Lord Nicholas Westhawke is a widowed earl living in his remote castle in Cornwall with his daughter Rosemund. She’s growing up wild and friendless, needs a woman’s nurturing care, and the housekeeper has made it clear that she is not a nanny. Nicholas has been corresponding with, and has arranged to marry Sylvia, a noted American academic famous for her treatise The Dracula Myth in England. Nicholas works at night and sleeps all day so he sees this as instant compatibility.
Angela Lancini, 30, virgin, biological clock ticking, brand-new M. Ed, has just left Frankie Mancini at the altar after realizing that the aforementioned adjectives didn’t mean she had to marry the guy she’s known all her life. After fleeing to the airport in her totally 80s wedding dress and $100, she runs into Sylvia, who has also has cold feet. While helping Angela change out of her wedding dress, Sylvia convinces Angela to take her ticket to England and tell Nicholas she isn’t coming.
Here is where the story gets weird, and it’s only page 15. Angela gets picked up at the airport by a creepy driver, only to fall asleep and then awaken to find herself and her luggage on the side of the road with the driver gone. As Angela wonders what she will do since she has no idea where she is, the now-cloaked driver returns with a carriage and team of horses to drive her up to the castle.
She’s taken to a bedroom and finds herself locked in while she’s taking a bath. When she gets out, luggage is gone and her wedding dress is on the bed, ready for the midnight ceremony conducted in Middle English. Angela is confused, and so am I. For some reason, Nicholas thought this whole setup, including keeping his bride locked in her room, would appeal to Sylvia because of the nature of her studies.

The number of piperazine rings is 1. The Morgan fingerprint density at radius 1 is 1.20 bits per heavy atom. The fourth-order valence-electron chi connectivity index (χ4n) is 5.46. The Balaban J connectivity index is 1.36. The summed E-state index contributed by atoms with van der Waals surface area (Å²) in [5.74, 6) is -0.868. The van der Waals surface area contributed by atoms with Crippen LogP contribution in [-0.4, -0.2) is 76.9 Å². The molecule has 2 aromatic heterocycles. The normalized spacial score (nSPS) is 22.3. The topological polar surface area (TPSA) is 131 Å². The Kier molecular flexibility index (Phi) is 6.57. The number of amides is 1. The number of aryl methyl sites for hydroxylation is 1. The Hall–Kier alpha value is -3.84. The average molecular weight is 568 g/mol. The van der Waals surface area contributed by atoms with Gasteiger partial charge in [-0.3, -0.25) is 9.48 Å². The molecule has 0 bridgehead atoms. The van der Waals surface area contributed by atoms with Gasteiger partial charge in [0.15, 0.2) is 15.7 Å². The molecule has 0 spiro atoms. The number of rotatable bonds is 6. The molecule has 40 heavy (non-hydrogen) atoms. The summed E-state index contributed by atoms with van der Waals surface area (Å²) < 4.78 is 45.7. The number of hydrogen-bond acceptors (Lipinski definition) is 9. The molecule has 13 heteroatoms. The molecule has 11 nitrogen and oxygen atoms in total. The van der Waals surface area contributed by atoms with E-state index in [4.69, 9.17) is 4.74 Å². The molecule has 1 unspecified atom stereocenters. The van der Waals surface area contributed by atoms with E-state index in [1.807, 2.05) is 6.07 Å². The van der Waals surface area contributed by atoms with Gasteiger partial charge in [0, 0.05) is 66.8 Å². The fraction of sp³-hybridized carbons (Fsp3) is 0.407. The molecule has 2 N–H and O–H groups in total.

Saving us all from a long stretch of “What will he do when he finds out I’m not Sylvia?” Nicholas immediately recognizes that Angela is not Sylvia. Angela tries to tell Nicholas what happened, but when she is stressed out, she loses her voice, and Nicholas uses this to his advantage as he interrupts her every attempt to tell him what happened.
Later, Nicholas tries (but not really very hard) to find out what really happened to Sylvia. He also calls Angela (and only Angela) “luv” constantly, which, in my head, is pronounced differently than “love” and just didn’t seem like something an earl would say. Angela gets locked back in her room. Fortunately, Frankie’s a locksmith who taught Angela how to pick a lock.
Unfortunately, Nicholas has double deadbolts on the outside of the door that he puts to use once Angela busts out the first time. Since she is locked in her room, Angela tries to escape by tying the bed sheets together and using them as a rope. Too bad she wore a suit and heels instead of the jeans and sneakers she packed in her suitcase. While escaping, she sees Nicholas doing something that causes what appear to be ghosts to materialize, then the half-wolf dog alerts the castle to her whereabouts.
Since Nicholas won’t let her leave until he finds out about Sylvia, Angela decides to make the best of it, and they carry on the charade of being married. Frankie and The Boys, found Sylvia at the airport (how?) and while trying to find out where Angela is, keep Sylvia stashed at a hideout. Sylvia develops a real attraction to, and for, Frankie, who turned out to be a really sweet and thoughtful man.
Angela meets the dragon-lady relative of Nicholas and gains her approval. All it takes is an American meal of hot dogs, baked beans, sweet potatoes with marshmallows, and instant mac and cheese. Served on the good china, of course. At some point they leave the castle and go to a party at a hotel where Frankie and The Boys arrive to take Angela back.
There was also a two or three page subplot involving Frankie’s dad Sal, a former Mob man, and Angela’s godfather and his attempts to go straight and keep ahead of the Feds, and Rosemund makes an appearance a time or two to do precocious things. Nicholas’ mysterious nighttime doings also get explained, but in the end, it didn’t seem to have as much impact on the story as it could have, or was meant to.
The Wrong Wife? is a convoluted mash-up of stock characters and plot contrivances that don’t work well together at all. I would like to say that I can see what the author was trying to do here, but I can’t because I didn’t. This book just had too much going on and felt more like absurd events strung together than actual story. Grade D-. I liked the 10 or so pages devoted to Sylvia and Frankie, so no F.
Please make sure to check the other participants of the TBR Challenge this month by visiting here.
Corrected: Harlequin Temptation to Harlequin Romance.